Here’s What You Need to Remember: It has been argued that the Luger remained a popular “bring back” because that is what fathers and uncles had brought back a generation earlier. During both World Wars the American soldier earned a reputation as “inveterate souvenir hunters,” who at times took home everything that wasn’t nailed down—unless they had a crowbar to pull out the nails! Amongst the most sought after items for many the Doughboy or GI was the German P08 Luger 9mm. While the pistol, which was named after its Austrian small arms designer Georg Luger, had largely been replaced by the far superior P38 in World War II, it has been argued that the Luger remained a popular “bring back” because that is what fathers and uncles had brought back a generation earlier. An irony of this insatiable desire for the Luger was that those same soldiers could have been issued it, had the U.S. Army not gone in another—and perhaps superior—direction. It is impossible to consider that the Army could have adopted anything other than the Colt M1911 .45 pistol—which was one of John Browning’s many weapons—military planners did consider other handguns.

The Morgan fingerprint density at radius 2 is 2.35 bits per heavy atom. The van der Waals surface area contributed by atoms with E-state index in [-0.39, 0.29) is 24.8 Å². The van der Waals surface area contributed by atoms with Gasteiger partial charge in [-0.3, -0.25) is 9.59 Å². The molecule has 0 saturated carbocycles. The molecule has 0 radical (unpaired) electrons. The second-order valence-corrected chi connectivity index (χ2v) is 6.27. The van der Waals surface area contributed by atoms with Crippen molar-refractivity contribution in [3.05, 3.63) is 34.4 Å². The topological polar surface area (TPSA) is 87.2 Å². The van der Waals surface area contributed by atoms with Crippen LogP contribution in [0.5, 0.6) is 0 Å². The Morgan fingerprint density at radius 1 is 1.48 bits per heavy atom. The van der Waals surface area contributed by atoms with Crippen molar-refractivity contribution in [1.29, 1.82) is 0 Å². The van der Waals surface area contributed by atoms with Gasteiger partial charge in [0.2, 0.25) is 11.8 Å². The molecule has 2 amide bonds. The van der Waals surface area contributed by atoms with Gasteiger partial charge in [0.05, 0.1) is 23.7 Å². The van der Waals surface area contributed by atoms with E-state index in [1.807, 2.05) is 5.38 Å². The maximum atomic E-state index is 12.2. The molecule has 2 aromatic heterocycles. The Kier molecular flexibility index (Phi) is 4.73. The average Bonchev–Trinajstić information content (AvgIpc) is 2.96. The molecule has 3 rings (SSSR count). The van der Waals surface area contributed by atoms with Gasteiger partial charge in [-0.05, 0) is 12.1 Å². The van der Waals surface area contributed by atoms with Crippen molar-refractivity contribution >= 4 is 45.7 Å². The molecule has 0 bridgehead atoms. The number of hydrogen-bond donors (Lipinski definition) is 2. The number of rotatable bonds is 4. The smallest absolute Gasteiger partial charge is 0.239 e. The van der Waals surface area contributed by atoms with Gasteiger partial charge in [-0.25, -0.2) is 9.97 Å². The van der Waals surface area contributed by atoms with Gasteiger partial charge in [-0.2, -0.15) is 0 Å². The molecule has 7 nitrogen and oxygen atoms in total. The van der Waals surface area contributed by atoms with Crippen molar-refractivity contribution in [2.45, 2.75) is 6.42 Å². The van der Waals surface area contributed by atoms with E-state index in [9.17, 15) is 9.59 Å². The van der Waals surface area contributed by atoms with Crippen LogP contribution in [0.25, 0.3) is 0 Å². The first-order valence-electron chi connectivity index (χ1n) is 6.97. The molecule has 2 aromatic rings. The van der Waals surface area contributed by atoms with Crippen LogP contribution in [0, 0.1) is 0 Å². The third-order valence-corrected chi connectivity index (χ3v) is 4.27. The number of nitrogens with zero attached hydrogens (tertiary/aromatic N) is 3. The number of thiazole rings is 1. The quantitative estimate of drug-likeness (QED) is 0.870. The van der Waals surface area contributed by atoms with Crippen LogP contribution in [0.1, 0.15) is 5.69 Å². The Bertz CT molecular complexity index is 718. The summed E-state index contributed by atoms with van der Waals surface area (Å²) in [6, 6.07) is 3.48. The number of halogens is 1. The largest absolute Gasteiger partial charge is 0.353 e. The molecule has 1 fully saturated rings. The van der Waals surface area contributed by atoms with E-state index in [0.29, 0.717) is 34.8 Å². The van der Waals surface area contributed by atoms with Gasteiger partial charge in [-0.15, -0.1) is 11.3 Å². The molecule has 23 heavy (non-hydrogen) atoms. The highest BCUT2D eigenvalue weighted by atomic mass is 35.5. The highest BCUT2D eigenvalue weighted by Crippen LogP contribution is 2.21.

That included the Luger. The United States had been using the Colt M1892 .38 Long Colt Revolver—not a Browning design—and while it served well in the Spanish-American War, it was found not up for the rigors of jungle warfare during the Philippine-American War or Moro Insurrection. The Moro weren’t just tough warriors; they actually wore armor with plates made of either black water buffalo horn or brass plates connected with butted brass mail. They also often took drugs to inhibit pain in battle. The .38 round lacked the stopping power the Army needed, and sought a new sidearm. [full article]